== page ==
Feature Importance quadrant
LOCO

Local feature importance describes how the combination of the learned model rules or parameters and an individual row’s attributes affect a model’s prediction for that row while taking nonlinearity and interactions into effect. Local feature importance values reported here are based on a variant of the leave-one-covariate-out (LOCO) method (Lei et al, 2017).

In the LOCO-variant method, each local feature importance is found by re-scoring the trained Driverless AI model for each feature in the row of interest, while removing the contribution to the model prediction of splitting rules that contain that feature throughout the ensemble. The original prediction is then subtracted from this modified prediction to find the raw, signed importance for the feature. All local feature importance values for the row are then scaled between 0 and 1 for direct comparison with global feature importance values.

Given the row of input data with its corresponding Driverless AI and K-LIME predictions:

debt_to_income_ ratio credit_ score savings_acct_ balance observed_ default H2OAI_predicted_ default K-LIME_predicted_ default
30 600 1000 1 0.85 0.9

Taking the Driverless AI model as F(X), LOCO-variant feature importance values are calculated as follows.

First, the modified predictions are calculated:

\(F_{~debt\_to\_income\_ratio} = F(NA, 600, 1000) = 0.99\)

\(F_{~credit\_score} = F(30, NA, 1000) = 0.73\)

\(F_{~savings\_acct\_balance} = F(30, 600, NA) = 0.82\)

Second, the original prediction is subtracted from each modified prediction to generate the unscaled local feature importance values:

\(\text{LOCO}_{debt\_to\_income\_ratio} = F_{~debt\_to\_income\_ratio} - 0.85 = 0.99 - 0.85 = 0.14\)

\(\text{LOCO}_{credit\_score} = F_{~credit\_score} - 0.85 = 0.73 - 0.85 = -0.12\)

\(\text{LOCO}_{savings\_acct\_balance} = F_{~savings\_acct\_balance} - 0.85 = 0.82 - 0.85 = -0.03\)

Finally LOCO values are scaled between 0 and 1 by dividing each value for the row by the maximum value for the row and taking the absolute magnitude of this quotient.

\(\text{Scaled}(\text{LOCO}_{debt\_to\_income\_ratio}) = \text{Abs}(\text{LOCO}_{~debt\_to\_income\_ratio}/0.14) = 1\)

\(\text{Scaled}(\text{LOCO}_{credit\_score}) = \text{Abs}(\text{LOCO}_{~credit\_score}/0.14) = 0.86\)

\(\text{Scaled}(\text{LOCO}_{savings\_acct\_balance}) = \text{Abs}(\text{LOCO}_{~savings\_acct\_balance} / 0.14) = 0.21\)

One drawback to these LOCO-variant feature importance values is, unlike K-LIME, it is difficult to generate a mathematical error rate to indicate when LOCO values may be questionable.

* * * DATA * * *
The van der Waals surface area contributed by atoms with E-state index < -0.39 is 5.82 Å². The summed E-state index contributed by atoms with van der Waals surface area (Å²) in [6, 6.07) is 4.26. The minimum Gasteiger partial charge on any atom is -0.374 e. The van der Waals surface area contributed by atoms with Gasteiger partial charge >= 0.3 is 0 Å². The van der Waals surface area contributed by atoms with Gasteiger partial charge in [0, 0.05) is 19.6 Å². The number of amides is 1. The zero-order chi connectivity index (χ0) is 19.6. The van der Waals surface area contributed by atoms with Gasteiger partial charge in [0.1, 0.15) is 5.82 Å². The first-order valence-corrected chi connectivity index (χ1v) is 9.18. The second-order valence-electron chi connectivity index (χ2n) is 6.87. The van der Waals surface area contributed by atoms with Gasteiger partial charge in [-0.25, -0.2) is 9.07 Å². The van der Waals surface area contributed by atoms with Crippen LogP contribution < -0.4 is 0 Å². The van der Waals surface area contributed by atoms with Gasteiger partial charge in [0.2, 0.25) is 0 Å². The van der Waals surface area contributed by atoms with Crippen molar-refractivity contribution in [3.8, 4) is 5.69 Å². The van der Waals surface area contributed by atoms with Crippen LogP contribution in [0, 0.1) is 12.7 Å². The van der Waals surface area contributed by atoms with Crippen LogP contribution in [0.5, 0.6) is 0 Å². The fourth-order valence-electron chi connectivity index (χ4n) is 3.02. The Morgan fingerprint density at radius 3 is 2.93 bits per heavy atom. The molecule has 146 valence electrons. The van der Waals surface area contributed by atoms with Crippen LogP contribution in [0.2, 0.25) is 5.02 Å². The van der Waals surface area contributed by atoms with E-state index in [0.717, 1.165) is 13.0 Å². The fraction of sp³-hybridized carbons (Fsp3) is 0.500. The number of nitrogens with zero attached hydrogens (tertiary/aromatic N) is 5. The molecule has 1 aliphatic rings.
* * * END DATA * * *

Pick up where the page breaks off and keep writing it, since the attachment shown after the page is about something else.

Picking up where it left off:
Decision Tree quadrant
Partial Dependence and Individual Conditional Expectation (ICE)
The Partial Dependence Technique

Partial dependence is a measure of the average model prediction with respect to an input variable. Partial dependence plots display how machine-learned response functions change based on the values of an input variable of interest, while taking nonlinearity into consideration and averaging out the effects of all other input variables. Partial dependence plots are well-known and described in the Elements of Statistical Learning (Hastie et al, 2001). Partial dependence plots enable increased transparency in Driverless AI models and the ability to validate and debug Driverless AI models by comparing a variable’s average predictions across its domain to known standards, domain knowledge, and reasonable expectations.

The ICE Technique

Individual conditional expectation (ICE) plots, a newer and less well-known adaptation of partial dependence plots, can be used to create more localized explanations for a single individual using the same basic ideas as partial dependence plots. ICE Plots were described by Goldstein et al (2015). ICE values are simply disaggregated partial dependence, but ICE is also a type of nonlinear sensitivity analysis in which the model predictions for a single row are measured while a variable of interest is varied over its domain. ICE plots enable a user to determine whether the model’s treatment of an individual row of data is outside one standard deviation from the average model behavior, whether the treatment of a specific row is valid in comparison to average model behavior, known standards, domain knowledge, and reasonable expectations, and how a model will behave in hypothetical situations where one variable in a selected row is varied across its domain.

Given the row of input data with its corresponding Driverless AI and K-LIME predictions:

debt_to_income_ ratio credit_ score savings_acct_ balance observed_ default H2OAI_predicted_ default K-LIME_predicted_ default
30 600 1000 1 0.85 0.9

Taking the Driverless AI model as F(X), assuming credit scores vary from 500 to 800 in the training data, and that increments of 30 are used to plot the ICE curve, ICE is calculated as follows:

\(\text{ICE}_{credit\_score, 500} = F(30, 500, 1000)\)

\(\text{ICE}_{credit\_score, 530} = F(30, 530, 1000)\)

\(\text{ICE}_{credit\_score, 560} = F(30, 560, 1000)\)

\(...\)

\(\text{ICE}_{credit\_score, 800} = F(30, 800, 1000)\)

The one-dimensional partial dependence plots displayed here do not take interactions into account. Large differences in partial dependence and ICE are an indication that strong variable interactions may be present. In this case partial dependence plots may be misleading because average model behavior may not accurately reflect local behavior.

The Partial Dependence Plot